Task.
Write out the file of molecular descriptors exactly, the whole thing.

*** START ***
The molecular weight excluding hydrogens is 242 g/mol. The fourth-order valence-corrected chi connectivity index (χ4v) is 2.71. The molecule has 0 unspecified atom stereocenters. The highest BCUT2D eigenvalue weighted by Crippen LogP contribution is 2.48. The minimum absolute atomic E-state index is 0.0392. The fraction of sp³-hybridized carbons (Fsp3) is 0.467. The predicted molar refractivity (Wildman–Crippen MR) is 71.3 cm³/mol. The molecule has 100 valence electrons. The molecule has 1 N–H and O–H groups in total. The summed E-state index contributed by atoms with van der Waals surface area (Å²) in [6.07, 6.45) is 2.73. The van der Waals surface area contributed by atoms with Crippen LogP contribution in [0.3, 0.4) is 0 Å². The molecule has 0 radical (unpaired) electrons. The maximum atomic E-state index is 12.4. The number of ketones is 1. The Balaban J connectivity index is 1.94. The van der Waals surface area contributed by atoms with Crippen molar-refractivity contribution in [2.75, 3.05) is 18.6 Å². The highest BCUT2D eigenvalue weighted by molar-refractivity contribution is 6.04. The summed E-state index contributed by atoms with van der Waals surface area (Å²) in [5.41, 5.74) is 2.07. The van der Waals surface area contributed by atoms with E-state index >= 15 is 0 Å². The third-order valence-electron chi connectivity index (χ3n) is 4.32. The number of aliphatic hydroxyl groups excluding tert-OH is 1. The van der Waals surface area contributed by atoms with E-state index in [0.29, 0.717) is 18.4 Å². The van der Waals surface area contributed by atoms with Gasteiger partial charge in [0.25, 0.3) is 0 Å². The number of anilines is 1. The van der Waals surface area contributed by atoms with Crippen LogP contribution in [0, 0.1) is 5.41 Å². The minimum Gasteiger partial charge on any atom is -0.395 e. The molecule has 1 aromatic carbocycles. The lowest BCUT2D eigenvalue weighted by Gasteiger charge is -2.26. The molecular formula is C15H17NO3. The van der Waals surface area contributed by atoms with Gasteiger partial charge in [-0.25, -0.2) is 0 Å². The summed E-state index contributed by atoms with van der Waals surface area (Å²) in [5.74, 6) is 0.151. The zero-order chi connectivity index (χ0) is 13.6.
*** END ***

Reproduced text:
The molecular weight excluding hydrogens is 242 g/mol. The fourth-order valence-corrected chi connectivity index (χ4v) is 2.71. The molecule has 0 unspecified atom stereocenters. The highest BCUT2D eigenvalue weighted by Crippen LogP contribution is 2.48. The minimum absolute atomic E-state index is 0.0392. The fraction of sp³-hybridized carbons (Fsp3) is 0.467. The predicted molar refractivity (Wildman–Crippen MR) is 71.3 cm³/mol. The molecule has 100 valence electrons. The molecule has 1 N–H and O–H groups in total. The summed E-state index contributed by atoms with van der Waals surface area (Å²) in [6.07, 6.45) is 2.73. The van der Waals surface area contributed by atoms with Crippen LogP contribution in [0.3, 0.4) is 0 Å². The molecule has 0 radical (unpaired) electrons. The maximum atomic E-state index is 12.4. The number of ketones is 1. The Balaban J connectivity index is 1.94. The van der Waals surface area contributed by atoms with Crippen molar-refractivity contribution in [2.75, 3.05) is 18.6 Å². The highest BCUT2D eigenvalue weighted by molar-refractivity contribution is 6.04. The summed E-state index contributed by atoms with van der Waals surface area (Å²) in [5.41, 5.74) is 2.07. The van der Waals surface area contributed by atoms with E-state index >= 15 is 0 Å². The third-order valence-electron chi connectivity index (χ3n) is 4.32. The number of aliphatic hydroxyl groups excluding tert-OH is 1. The van der Waals surface area contributed by atoms with E-state index in [0.29, 0.717) is 18.4 Å². The van der Waals surface area contributed by atoms with Gasteiger partial charge in [0.25, 0.3) is 0 Å². The number of anilines is 1. The van der Waals surface area contributed by atoms with Crippen LogP contribution in [0, 0.1) is 5.41 Å². The minimum Gasteiger partial charge on any atom is -0.395 e. The molecule has 1 aromatic carbocycles. The lowest BCUT2D eigenvalue weighted by Gasteiger charge is -2.26. The molecular formula is C15H17NO3. The van der Waals surface area contributed by atoms with Gasteiger partial charge in [-0.25, -0.2) is 0 Å². The summed E-state index contributed by atoms with van der Waals surface area (Å²) in [5.74, 6) is 0.151. The zero-order chi connectivity index (χ0) is 13.6.